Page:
From our friendly, diverse neighborhoods to our comfortable year-round climate and endless options to relax and rejuvenate, San Diego welcomes visitors with open arms. And that emphatically includes our friends with special needs.
San Diego’s world-class attractions as well as our other visitor-minded businesses offer numerous assistance programs and adaptive technologies for those with disabilities.
That attention to accessibility helps explain why San Diego is now home to the first theme park on the West Coast to be designated a Certified Autism Center: The just-opened Sesame Place San Diego, operated in Chula Vista by SeaWorld Parks & Entertainment.
It also helps demonstrate why San Diego is the home of the Challenged Athletes Foundation, which provides adaptive sports equipment and opportunities nationwide; and why the city also has birthed such businesses as Access Trax, an SDTA member company devoted to ADA-compliant beach access for people using mobility devices.
Here’s a look at some of the disability-access programs and services offered around the San Diego region:
The SDTA is proud to count Access Trax as an inaugural participant in our Tourism Accelerator program, which provides free mentoring, education and networking opportunities as well as SDTA membership to businesses operated by people of color, women, veterans and those who identify as LGBTQ+. Access Trax, founded by two occupational therapists, provides lightweight, portable mats to ease beach access. The company rents and sell the mats — billed as “the only portable, foldable pathway for accessibility over outdoor terrain” — to families, events and governments in 15 countries.
Sesame Place San Diego
This splashy new attraction — the only “Sesame Street”-themed park on the West Coast — combines all the family-friendly fun of the TV show with an impressive collection of zippy rides and water slides. As a Certified Autism Center, Sesame Place also offers a wide range of accommodations for those on the autism spectrum, including staff who are trained in sensory awareness, social skills and other areas; ride accessibility; two quiet rooms; and a downloadable sensory guide to the park for pre-trip preparation. In addition, young visitors may get a chance to meet 4-year-old Julia, a bright and friendly “Sesame Street” character who has autism.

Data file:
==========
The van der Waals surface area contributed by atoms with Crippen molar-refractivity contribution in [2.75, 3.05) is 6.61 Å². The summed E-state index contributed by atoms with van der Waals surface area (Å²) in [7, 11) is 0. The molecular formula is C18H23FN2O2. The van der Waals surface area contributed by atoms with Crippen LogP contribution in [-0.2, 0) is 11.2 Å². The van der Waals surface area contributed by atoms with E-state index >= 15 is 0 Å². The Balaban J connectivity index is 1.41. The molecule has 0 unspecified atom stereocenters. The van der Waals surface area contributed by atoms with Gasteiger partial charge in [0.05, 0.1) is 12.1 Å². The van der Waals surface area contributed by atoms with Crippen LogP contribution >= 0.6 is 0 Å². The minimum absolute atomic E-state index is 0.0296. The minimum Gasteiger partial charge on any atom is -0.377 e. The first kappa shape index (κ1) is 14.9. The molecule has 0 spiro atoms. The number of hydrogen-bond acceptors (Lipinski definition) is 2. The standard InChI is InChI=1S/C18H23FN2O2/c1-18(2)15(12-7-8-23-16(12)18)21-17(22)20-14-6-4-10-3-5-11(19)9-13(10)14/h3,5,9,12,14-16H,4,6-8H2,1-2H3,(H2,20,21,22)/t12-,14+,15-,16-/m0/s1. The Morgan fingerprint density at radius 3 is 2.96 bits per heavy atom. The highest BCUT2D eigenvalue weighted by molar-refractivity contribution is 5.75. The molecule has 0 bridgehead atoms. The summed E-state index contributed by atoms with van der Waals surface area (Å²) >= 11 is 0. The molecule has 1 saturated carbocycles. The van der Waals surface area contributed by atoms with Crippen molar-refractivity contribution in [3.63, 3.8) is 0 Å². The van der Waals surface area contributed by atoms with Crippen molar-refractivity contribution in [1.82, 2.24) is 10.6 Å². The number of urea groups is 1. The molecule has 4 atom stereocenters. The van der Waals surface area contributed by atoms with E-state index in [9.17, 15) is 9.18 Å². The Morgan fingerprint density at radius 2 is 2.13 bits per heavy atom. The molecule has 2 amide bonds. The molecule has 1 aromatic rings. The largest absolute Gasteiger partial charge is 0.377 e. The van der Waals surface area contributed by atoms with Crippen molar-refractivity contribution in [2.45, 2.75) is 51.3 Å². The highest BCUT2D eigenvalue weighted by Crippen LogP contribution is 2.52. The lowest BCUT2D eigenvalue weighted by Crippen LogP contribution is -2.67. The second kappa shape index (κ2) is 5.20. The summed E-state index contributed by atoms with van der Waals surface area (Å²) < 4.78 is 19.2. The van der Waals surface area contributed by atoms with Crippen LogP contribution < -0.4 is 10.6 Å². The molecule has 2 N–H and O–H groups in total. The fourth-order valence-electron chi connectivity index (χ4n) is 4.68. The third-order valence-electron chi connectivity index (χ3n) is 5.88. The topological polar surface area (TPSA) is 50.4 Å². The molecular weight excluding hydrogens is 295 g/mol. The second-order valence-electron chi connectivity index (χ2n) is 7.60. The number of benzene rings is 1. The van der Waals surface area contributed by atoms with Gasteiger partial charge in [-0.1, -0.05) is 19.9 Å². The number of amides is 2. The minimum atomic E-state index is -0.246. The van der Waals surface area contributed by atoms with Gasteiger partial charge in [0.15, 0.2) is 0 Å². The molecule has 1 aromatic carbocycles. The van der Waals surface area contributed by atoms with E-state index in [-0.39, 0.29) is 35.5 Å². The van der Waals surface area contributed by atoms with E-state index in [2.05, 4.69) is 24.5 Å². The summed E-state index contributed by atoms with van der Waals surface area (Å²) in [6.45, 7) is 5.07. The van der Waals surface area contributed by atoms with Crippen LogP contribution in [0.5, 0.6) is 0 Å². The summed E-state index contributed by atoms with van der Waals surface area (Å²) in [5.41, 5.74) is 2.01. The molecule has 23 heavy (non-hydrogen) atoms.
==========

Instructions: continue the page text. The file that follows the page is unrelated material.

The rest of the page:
San Diego Zoo
The big news at the zoo is the just-opened Wildlife Explorers Basecamp — a dazzling 3.2-acre adventure zone built on the site of the former Children’s Zoo and offering a wonderland of wildlife encounters, play areas and hands-on learning opportunities. The entire zoo is a KultureCity Certified Sensory Inclusive Location, denoting trained staff and volunteers plus the availability of “sensory bags” (which contain calming items), quiet areas and other accommodations for those with special needs. A detailed “social story” is also available for pre-visit familiarization. Those offerings complement the comprehensive disability-access services described in the zoo’s Accessibility Guide.
SeaWorld San Diego
This venerable San Diego theme park and wildlife organization just opened its newest attraction: The long-awaited Emperor dive coaster. SeaWorld’s services for visitors with disabilities include a Special Access Program for those whose conditions make it difficult to wait in line for such experiences as the Emperor, one of the park’s numerous rides for everyone from young kids to adventure-minded grown-ups. The program is just part of an extensive suite of accommodations detailed in the SeaWorld Park Accessibility Guide.
San Diego Padres
As the Major League Baseball season gets into full swing in April, the Padres have a full lineup of accessibility services available at Petco Park, the team’s inviting waterfront home. Like the San Diego Zoo, the Padres have partnered with the nonprofit KultureCity. Among the club’s accommodations are sensory bags that include noise-canceling headphones, fidget toys and other items (check the guide for information on where to find them), plus a Sensory Map and Sensory Story for pregame familiarization.
For travelers with mobility challenges who are eager to hit San Diego’s world-class beaches, the region offers numerous options for reserving specialized beach wheelchairs. And several area beaches also have installed mats to provide easier access to the sand. Learn all about the offerings here.
More Information on Accessible Travel
The SDTA is here for you with multiple resources geared toward visitors with disabilities. Check out this roundup of additional accommodations and services around San Diego. And happy travels!
Leave a Reply